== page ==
In the Greek port of Piraeus, colorful 3D-printed lounge chairs and vases are dotted between enormous 3D-printing machinery, in a former 1800s gas company building. As you enter, the first things you see are big bags of plastic fishing nets waiting to be transformed into furniture and other functional products by plastic recycling design company, BlueCycle. This circular economy champion diverts plastic waste from the Mediterranean Sea to the poolside patios of Greece's design hotels.
‘BlueCycle started as a research initiative in 2017,’ says Suzanna Laskaridis, who has been at the helm of the project since its inception. Born into a Greek shipping family, Suzanna moved to London to study fine art. Upon returning to Greece, she focused her passions for design and sustainability on a problem she knew a lot about from the family business: plastic waste from the shipping industry. More than half a million tons of plastic finds its way into the Mediterranean Sea each year and this is set to quadruple by 2050, according to the World Wildlife Fund.
‘We collect material from our own cleanups and those run by other NGOs [non-government organizations], as well as waste from abandoned or working fish farms and manufacturers, taking things that would otherwise go to landfill,’ says Suzanna, in the courtyard of the warehouse. All the waste that makes its way to BlueCycle's headquarters is from fishing and shipping activities, and much is abandoned in the Mediterranean. ‘Greece is a huge shipping country and a huge fishing country; it can't be ignored that this is a huge problem,’ says Suzanna. BlueCycle even has diving teams to collect waste and a hotline that local fishermen can call to report discarded nets and plastic ropes across Greece.
The discarded waste consists of high-quality, durable plastic that can transform into other, useful household objects. Polyamide, nylon, polypropylene and polyethylene can all be turned into pellets that can then be used for 3D printing under the watchful eye of Suzanna and her team at BlueCycle. ‘I'm not a big fan of things that just take up space and that's one of the reasons why we don't make small items, trinkets or that kind of thing. You don't want something that's basically turning itself into more waste,’ she says.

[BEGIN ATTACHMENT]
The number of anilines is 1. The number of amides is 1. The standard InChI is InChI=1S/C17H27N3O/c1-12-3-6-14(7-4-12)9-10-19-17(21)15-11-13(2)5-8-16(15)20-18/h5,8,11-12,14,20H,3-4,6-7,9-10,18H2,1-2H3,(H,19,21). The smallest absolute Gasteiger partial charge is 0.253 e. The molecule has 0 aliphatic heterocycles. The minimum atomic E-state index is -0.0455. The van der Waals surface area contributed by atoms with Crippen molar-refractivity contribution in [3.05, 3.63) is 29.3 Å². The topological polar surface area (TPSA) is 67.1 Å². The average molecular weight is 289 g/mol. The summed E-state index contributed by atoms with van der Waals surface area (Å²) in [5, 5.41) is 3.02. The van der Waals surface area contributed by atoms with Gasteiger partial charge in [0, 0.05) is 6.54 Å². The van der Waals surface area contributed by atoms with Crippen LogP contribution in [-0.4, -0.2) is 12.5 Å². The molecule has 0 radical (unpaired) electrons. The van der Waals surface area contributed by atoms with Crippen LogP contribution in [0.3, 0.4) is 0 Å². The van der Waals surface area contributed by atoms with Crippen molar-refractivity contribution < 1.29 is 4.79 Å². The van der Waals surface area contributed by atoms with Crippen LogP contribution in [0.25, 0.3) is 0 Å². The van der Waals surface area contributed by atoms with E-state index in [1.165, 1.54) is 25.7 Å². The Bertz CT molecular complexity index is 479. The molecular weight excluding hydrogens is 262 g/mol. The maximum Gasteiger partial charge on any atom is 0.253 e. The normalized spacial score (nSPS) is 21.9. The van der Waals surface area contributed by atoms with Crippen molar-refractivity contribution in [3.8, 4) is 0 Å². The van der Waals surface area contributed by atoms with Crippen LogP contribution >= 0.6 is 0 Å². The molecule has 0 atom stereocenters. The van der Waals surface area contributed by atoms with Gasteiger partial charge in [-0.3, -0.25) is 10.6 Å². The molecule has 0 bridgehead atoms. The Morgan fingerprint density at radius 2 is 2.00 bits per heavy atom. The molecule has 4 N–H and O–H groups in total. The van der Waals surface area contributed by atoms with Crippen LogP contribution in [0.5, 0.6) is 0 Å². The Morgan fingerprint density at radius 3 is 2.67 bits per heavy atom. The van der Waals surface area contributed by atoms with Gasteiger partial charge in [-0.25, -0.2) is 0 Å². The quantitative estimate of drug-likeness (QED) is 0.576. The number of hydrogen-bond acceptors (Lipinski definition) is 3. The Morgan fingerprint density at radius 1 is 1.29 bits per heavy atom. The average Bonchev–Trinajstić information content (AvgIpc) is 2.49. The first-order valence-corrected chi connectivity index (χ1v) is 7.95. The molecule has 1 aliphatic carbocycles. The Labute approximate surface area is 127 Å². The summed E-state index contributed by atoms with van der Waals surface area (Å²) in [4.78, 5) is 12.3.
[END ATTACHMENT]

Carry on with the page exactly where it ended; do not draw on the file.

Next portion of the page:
BlueCycle's curved stools and benches in bold colors are all stamped with the vertical lines and gradients that are characteristic of the 3D-printing technique. Every piece of furniture is one of a kind and custom-made, each with its own unique color gradient that depends entirely on the rope or net waste it's made from. No single piece of furniture is identical to another, from the curved chairs to the glass-topped tables, making them highly desirable to design enthusiasts and collectors. In 2020, BlueCycle won the RO Guiltless Plastic Award, sponsored by Milan's Rossana Orlandi Gallery, for diverting waste plastic from the ocean and turning it into something stylish and functional.
One particularly special thing about a piece of BlueCycle's furniture is that it can be returned to the workshop, melted down again, and turned into something entirely new. ‘I think plastic has a bad reputation but I don't think it's a bad material. The problem is when it's single-use,’ says Suzanna, who makes a point of explaining that the plastic pellets BlueCycle uses can be sold on and reused by others in the plastics industry with similar aspirations. ‘One company we've been talking to is interested in making watch parts from our recycled plastic,’ Suzanna says, as a busload of local school children arrive at the studio to learn about the possibilities of plastic waste.
Currently, Suzanna is working on some tiles that will soon go into production. Recycled marine rope is mixed with cement to create a muted terrazzo effect that's indistinguishable from the classic sixties tile so prevalent in modernist design. These will all be used in interior applications by architects inspired by BlueCycle's circular model. ‘Everyone working with us is taking a leap of faith and trying something new,’ says Suzanna. ‘We need to completely shift the way that we've been thinking about plastic.’ Something to think about when you're lying on your ex-fishing-rope sun lounger.